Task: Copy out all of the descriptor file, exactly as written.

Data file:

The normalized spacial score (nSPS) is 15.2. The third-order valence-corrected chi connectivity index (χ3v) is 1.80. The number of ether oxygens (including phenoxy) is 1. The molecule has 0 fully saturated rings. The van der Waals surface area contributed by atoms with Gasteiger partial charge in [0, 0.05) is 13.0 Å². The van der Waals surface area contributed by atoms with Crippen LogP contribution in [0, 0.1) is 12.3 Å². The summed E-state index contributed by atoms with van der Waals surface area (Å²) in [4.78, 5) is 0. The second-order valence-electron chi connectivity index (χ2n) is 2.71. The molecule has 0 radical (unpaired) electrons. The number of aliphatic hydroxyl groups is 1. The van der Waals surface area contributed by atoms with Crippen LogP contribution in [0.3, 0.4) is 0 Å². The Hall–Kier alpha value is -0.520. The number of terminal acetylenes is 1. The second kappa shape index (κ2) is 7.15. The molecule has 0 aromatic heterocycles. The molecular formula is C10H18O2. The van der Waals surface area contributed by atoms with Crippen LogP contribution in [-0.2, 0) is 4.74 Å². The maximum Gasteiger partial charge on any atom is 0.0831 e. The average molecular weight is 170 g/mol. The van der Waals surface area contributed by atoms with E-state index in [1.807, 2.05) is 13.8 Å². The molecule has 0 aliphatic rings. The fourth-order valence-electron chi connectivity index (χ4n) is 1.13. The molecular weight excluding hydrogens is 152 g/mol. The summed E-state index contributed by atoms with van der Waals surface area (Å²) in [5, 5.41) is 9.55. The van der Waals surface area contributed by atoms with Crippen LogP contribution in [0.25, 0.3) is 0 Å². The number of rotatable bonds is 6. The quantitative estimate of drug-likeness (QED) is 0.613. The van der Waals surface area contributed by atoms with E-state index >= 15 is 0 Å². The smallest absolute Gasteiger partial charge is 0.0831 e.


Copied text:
The normalized spacial score (nSPS) is 15.2. The third-order valence-corrected chi connectivity index (χ3v) is 1.80. The number of ether oxygens (including phenoxy) is 1. The molecule has 0 fully saturated rings. The van der Waals surface area contributed by atoms with Gasteiger partial charge in [0, 0.05) is 13.0 Å². The van der Waals surface area contributed by atoms with Crippen LogP contribution in [0, 0.1) is 12.3 Å². The summed E-state index contributed by atoms with van der Waals surface area (Å²) in [4.78, 5) is 0. The second-order valence-electron chi connectivity index (χ2n) is 2.71. The molecule has 0 radical (unpaired) electrons. The number of aliphatic hydroxyl groups is 1. The van der Waals surface area contributed by atoms with Crippen LogP contribution in [0.3, 0.4) is 0 Å². The Hall–Kier alpha value is -0.520. The number of terminal acetylenes is 1. The second kappa shape index (κ2) is 7.15. The molecule has 0 aromatic heterocycles. The molecular formula is C10H18O2. The van der Waals surface area contributed by atoms with Crippen LogP contribution in [-0.2, 0) is 4.74 Å². The maximum Gasteiger partial charge on any atom is 0.0831 e. The average molecular weight is 170 g/mol. The van der Waals surface area contributed by atoms with E-state index in [1.807, 2.05) is 13.8 Å². The molecule has 0 aliphatic rings. The fourth-order valence-electron chi connectivity index (χ4n) is 1.13. The molecular weight excluding hydrogens is 152 g/mol. The summed E-state index contributed by atoms with van der Waals surface area (Å²) in [5, 5.41) is 9.55. The van der Waals surface area contributed by atoms with Crippen LogP contribution in [0.25, 0.3) is 0 Å². The number of rotatable bonds is 6. The quantitative estimate of drug-likeness (QED) is 0.613. The van der Waals surface area contributed by atoms with E-state index >= 15 is 0 Å². The smallest absolute Gasteiger partial charge is 0.0831 e.